The monument marks the tomb of the men that died during the Dawson Massacre of September 1842 and the ill-fated Mier expedition of November 1842, also known as the “black bean” incident. Nearby citizens reinterred their remains here in a common tomb so that they can be honored for their sacrifice. The site is now marked by a 1936 Centennial monument.
In 1849, German immigrant Heinrich Ludwig Kreische purchased 172 acres of land including the Dawson/Mier tomb, now known as Monument Hill. Master stonemason Kreische built a three-story house for his family. In the 1860s, he utilized the spring water from the ravine below his house and started one of the first commercial breweries in Texas. Walk the ruins of this once bustling brewery and envision how Fayette County citizens would come and enjoy a pint of Kreische’s Bluff Beer while looking out towards the beautiful Texas landscape. The Kreische Brewery and home are listed in the National Register of Historic Places.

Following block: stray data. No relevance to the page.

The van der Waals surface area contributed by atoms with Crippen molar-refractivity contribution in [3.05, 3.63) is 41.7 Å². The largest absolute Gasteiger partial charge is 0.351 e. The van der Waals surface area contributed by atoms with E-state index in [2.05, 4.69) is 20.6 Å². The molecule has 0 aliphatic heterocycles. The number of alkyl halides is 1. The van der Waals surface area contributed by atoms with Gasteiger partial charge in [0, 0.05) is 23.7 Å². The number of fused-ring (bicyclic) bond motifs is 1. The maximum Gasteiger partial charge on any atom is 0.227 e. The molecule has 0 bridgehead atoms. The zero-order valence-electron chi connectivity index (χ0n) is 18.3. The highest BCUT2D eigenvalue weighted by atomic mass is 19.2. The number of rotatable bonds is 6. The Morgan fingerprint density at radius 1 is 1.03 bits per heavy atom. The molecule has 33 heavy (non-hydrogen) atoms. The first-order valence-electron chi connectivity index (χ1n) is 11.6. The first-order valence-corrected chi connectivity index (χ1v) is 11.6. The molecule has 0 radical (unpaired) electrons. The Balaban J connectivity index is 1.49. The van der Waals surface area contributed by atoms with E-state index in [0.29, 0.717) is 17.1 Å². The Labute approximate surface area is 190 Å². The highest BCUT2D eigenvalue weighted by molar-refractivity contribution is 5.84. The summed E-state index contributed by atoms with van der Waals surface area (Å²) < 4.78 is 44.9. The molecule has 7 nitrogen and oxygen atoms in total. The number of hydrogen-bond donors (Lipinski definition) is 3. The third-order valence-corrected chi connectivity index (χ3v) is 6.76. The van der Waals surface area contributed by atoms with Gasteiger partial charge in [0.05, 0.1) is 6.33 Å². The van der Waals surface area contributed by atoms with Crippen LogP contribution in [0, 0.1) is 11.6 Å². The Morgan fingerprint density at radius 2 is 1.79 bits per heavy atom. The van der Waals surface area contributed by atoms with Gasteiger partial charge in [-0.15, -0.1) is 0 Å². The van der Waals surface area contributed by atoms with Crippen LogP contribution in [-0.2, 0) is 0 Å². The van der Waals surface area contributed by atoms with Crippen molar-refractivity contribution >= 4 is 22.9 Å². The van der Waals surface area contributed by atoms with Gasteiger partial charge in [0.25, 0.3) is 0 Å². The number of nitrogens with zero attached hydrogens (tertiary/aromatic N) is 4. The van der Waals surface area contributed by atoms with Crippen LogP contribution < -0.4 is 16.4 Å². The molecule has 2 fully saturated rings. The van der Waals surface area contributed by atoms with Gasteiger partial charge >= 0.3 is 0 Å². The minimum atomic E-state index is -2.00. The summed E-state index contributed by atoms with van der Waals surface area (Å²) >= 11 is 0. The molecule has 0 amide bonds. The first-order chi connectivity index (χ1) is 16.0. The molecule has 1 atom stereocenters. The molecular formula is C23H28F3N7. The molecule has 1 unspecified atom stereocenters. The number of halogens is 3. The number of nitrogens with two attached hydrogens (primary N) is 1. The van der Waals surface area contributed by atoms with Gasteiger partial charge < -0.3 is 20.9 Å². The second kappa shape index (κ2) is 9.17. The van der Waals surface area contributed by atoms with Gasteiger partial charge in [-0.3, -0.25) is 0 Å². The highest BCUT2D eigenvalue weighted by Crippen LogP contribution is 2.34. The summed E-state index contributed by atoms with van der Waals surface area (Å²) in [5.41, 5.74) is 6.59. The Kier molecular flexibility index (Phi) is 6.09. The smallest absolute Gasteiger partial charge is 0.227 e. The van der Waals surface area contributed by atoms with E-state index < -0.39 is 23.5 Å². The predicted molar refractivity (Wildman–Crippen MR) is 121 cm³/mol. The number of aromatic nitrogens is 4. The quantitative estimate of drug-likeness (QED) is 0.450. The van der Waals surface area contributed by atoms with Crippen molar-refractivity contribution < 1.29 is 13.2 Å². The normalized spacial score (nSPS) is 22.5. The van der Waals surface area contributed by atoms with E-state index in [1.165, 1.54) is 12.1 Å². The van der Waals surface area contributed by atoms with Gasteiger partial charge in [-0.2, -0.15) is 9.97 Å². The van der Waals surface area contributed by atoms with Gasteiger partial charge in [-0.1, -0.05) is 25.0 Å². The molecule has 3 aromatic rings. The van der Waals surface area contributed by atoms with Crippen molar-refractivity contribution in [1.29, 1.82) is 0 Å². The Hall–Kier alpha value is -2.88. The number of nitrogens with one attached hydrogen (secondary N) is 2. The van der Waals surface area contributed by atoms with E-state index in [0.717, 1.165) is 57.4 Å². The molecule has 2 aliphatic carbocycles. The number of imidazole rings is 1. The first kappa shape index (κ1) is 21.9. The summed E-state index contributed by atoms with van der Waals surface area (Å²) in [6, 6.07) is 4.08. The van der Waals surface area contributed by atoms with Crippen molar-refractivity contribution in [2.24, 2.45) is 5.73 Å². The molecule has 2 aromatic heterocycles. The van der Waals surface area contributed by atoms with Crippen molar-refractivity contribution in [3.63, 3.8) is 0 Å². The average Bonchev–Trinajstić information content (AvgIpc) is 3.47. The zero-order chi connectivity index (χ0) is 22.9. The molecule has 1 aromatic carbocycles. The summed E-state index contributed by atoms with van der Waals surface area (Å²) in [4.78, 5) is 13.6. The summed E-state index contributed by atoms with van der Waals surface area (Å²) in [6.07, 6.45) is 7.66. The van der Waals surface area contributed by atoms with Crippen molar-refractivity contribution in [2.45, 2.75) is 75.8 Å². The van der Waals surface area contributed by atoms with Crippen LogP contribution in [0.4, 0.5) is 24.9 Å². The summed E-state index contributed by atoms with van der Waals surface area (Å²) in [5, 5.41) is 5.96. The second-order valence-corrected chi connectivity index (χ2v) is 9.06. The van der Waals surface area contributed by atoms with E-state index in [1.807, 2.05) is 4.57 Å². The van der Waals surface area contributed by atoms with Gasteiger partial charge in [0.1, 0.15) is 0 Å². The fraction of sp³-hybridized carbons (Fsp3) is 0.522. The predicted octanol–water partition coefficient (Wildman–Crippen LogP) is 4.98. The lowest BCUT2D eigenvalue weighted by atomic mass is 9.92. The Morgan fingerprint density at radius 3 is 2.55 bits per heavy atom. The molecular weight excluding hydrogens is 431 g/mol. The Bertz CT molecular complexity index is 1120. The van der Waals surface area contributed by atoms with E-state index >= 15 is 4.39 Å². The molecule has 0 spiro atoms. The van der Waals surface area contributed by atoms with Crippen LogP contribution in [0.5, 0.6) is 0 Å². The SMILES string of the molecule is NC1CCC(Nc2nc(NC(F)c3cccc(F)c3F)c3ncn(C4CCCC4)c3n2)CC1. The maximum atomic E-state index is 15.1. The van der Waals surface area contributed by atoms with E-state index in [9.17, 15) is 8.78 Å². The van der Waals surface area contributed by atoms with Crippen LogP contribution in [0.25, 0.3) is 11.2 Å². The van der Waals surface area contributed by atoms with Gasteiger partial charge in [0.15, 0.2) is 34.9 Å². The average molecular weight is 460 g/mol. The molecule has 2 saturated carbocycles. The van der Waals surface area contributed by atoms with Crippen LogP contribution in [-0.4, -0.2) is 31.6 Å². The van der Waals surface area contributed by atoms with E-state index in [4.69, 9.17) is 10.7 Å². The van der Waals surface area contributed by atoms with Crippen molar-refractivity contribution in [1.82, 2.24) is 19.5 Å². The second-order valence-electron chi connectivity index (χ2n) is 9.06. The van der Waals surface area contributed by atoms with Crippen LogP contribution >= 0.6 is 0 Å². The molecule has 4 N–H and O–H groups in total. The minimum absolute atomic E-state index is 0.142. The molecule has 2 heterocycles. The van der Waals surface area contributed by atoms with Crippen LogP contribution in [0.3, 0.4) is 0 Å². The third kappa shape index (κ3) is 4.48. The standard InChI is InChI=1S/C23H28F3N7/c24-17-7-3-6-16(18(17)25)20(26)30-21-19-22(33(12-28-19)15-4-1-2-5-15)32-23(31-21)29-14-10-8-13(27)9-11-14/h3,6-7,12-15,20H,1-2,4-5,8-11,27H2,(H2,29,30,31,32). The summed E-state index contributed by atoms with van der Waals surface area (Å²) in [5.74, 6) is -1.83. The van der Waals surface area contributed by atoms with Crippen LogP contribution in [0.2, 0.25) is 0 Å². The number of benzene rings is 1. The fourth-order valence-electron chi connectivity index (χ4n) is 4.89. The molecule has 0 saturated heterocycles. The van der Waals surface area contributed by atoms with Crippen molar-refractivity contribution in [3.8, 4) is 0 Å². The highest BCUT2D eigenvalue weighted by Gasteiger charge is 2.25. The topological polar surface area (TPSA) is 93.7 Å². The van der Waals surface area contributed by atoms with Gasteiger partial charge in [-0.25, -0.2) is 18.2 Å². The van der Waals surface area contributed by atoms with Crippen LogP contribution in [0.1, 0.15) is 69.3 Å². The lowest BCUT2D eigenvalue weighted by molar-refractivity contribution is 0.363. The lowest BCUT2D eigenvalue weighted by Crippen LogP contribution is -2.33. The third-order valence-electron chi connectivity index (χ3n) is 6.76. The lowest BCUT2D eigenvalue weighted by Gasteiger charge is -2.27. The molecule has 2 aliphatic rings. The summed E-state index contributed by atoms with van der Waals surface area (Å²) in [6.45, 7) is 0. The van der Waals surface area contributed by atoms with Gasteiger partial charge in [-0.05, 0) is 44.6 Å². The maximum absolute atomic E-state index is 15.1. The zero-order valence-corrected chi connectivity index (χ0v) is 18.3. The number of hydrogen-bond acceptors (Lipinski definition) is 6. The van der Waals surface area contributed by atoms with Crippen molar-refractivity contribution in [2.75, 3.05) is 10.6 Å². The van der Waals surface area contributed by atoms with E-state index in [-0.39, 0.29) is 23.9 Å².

In 1849, master stonemason and German immigrant, Heinrich Kreische built his home and in the 1860s one of the first commercial breweries in Texas. Walk the ruins of this once bustling brewery and see how it remains a lasting example of prosperity by immigrants in Texas. The Kreische Brewery and home are listed in the National Register of Historic Places.
Click on any image to view the photo gallery.